German Shepherds Forum banner

1 - 20 of 94 Posts

·
Registered
Joined
·
4,742 Posts
Discussion Starter #1
Here is the story. A person imported a couple of CsV and went to one of my SAR workshops with the female because he thinks they are the ultimate SAR dog, but she didn't cut it, still I did my homework and found they are actually used in some countries, though more anecdotal than anything.

A couple of months ago the president of the team told me the guy had bred his dogs and wanted to donate a pup to the team, but he really didn't care about it. I jumped and said I wanted it. I'm very skeptical they can be really useful for SAR, though I wanted the pup for the learning experience of raising and training this kind of dog and neither my team nor the breeder really care if I on the long run it doesn't work and I keep him just as a pet (actually, he got registered at my name).

So far I can say Kavik is more wolfish than I expected. Yes, he is skittish and takes his time to adjust to new situations, but it goes beyond that and looks, all the ways he stands, he moves, he looks resembles more of a wolf than a dog pup. The first time I left it alone on my yard my neighbors called me on the phone to inform me there was a fox on my backyard, LOL. The day I picked him the breeder informed me that the parents were kenneled, because that same night they had escaped his property, killed a yearling foal and brought it by pieces to the pups. I can testify it's true because Kavik has been pooping horse hair until yesterday.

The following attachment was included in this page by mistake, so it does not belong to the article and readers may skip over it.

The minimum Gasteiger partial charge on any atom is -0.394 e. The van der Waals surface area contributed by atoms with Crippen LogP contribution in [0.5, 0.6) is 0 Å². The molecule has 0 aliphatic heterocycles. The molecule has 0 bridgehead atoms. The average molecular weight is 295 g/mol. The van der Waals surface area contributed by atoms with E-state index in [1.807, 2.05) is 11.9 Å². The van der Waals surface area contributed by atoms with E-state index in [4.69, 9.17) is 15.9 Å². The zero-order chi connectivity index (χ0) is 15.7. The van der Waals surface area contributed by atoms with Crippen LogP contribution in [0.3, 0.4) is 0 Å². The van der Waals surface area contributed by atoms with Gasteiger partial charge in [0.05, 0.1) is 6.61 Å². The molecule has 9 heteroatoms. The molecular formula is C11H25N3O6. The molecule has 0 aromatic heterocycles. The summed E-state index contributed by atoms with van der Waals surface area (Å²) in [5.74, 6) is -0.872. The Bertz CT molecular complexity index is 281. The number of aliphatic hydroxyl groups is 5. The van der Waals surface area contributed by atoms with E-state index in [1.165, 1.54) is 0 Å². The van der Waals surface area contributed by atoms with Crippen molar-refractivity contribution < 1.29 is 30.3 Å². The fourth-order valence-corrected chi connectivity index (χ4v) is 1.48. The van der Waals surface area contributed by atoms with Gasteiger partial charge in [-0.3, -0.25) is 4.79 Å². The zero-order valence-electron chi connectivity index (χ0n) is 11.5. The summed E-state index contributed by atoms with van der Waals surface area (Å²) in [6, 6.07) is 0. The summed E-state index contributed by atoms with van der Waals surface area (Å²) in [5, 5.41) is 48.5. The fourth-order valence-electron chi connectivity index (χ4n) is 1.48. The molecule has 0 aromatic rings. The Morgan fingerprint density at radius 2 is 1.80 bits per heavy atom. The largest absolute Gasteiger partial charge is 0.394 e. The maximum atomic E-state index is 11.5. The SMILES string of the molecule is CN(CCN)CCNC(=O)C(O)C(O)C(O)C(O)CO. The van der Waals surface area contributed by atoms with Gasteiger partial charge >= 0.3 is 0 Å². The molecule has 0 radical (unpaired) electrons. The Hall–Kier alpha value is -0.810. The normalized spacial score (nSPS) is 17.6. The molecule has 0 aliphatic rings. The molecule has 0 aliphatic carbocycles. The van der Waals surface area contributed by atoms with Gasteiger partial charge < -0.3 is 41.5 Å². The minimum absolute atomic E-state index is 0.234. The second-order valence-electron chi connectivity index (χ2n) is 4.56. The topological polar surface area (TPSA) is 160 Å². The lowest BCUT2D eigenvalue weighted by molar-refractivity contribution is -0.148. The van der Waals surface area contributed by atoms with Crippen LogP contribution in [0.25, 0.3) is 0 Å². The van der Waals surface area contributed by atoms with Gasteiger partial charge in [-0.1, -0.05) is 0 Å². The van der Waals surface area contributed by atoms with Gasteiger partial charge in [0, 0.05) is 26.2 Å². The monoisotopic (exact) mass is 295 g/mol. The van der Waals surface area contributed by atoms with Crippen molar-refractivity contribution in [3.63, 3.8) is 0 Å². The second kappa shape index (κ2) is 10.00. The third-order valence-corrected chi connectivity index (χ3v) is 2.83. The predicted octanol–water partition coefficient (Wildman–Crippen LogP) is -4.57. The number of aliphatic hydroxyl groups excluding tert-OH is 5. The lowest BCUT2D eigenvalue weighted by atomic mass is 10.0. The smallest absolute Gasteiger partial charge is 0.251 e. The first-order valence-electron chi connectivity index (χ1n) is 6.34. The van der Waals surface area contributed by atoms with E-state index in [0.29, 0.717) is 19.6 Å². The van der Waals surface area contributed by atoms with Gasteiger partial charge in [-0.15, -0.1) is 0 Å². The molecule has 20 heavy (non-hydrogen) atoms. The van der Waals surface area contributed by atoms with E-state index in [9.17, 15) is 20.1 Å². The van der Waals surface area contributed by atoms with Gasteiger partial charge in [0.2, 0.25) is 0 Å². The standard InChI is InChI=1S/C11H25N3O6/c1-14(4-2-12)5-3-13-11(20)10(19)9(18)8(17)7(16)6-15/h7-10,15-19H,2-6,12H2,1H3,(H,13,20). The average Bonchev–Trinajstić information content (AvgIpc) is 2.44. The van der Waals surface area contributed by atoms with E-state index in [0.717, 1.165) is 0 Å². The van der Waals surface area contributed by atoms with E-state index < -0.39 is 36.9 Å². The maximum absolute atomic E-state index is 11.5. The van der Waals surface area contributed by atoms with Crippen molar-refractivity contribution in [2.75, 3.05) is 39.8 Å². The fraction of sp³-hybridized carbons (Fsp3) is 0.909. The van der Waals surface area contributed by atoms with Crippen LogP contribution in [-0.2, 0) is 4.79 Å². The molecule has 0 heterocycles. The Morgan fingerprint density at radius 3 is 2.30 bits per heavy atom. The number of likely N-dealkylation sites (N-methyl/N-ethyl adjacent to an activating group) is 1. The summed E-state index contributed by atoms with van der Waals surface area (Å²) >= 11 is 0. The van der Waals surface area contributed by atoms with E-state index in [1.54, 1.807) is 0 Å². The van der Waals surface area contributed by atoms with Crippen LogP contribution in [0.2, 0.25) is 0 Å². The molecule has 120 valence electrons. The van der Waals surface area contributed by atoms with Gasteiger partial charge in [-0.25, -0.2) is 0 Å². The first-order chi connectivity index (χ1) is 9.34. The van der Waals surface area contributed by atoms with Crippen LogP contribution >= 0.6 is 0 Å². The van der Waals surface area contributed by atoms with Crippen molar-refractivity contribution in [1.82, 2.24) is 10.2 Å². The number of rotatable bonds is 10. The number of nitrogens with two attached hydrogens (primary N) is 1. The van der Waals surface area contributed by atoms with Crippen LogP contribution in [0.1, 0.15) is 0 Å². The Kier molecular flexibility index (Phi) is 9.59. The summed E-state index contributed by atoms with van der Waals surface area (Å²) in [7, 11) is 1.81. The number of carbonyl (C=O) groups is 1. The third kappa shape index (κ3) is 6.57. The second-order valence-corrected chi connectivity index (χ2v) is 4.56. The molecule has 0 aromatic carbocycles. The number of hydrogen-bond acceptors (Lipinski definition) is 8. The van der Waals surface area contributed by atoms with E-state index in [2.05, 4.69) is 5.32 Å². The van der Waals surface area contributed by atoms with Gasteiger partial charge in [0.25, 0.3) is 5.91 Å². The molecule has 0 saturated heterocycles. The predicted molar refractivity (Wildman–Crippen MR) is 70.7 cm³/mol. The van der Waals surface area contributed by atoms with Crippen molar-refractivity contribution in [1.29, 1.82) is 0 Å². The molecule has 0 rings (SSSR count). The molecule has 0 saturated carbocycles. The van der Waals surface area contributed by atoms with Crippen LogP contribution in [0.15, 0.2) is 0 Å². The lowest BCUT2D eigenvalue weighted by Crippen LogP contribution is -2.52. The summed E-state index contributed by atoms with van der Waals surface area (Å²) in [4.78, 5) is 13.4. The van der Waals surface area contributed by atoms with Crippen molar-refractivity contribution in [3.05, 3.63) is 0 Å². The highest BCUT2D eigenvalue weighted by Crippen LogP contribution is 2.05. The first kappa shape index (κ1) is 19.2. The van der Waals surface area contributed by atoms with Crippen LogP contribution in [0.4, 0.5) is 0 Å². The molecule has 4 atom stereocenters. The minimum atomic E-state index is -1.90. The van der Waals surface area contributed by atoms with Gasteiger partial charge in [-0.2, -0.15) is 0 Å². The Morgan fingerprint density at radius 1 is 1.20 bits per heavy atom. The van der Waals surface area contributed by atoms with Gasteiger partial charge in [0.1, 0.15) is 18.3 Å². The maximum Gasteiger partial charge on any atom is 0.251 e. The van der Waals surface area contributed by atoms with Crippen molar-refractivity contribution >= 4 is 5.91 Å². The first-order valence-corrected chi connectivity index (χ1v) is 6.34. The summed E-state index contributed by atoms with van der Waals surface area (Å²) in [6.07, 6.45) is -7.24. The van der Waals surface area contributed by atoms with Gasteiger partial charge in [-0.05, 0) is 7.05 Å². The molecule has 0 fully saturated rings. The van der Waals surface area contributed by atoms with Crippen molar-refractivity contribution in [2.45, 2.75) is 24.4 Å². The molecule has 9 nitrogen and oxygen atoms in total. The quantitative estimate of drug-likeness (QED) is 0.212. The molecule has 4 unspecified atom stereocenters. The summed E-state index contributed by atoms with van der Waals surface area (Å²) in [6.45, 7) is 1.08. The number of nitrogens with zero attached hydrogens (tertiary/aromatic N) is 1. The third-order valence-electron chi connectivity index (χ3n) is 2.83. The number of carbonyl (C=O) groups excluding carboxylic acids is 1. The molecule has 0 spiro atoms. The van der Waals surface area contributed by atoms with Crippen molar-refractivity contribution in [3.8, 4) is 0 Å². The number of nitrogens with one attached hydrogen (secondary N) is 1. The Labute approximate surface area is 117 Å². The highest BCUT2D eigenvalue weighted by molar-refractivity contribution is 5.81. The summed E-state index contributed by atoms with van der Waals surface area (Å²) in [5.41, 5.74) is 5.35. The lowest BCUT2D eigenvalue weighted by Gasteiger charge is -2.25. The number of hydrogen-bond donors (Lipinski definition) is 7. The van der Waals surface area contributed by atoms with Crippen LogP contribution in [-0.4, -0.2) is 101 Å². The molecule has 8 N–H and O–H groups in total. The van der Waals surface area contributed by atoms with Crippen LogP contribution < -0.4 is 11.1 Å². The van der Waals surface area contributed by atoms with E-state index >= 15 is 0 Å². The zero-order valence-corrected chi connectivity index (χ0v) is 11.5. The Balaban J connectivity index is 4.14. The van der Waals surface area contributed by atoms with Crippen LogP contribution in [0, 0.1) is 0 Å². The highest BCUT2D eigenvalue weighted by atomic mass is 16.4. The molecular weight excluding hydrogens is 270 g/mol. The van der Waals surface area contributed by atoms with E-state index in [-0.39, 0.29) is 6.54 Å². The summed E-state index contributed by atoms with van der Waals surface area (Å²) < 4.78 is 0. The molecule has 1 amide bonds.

I plan on doing extensive socialization, but not this week yet. He needs his time to rest of the stress of being separated from his family, attending an IPO trial and travelling. I don't want induced hysteria either.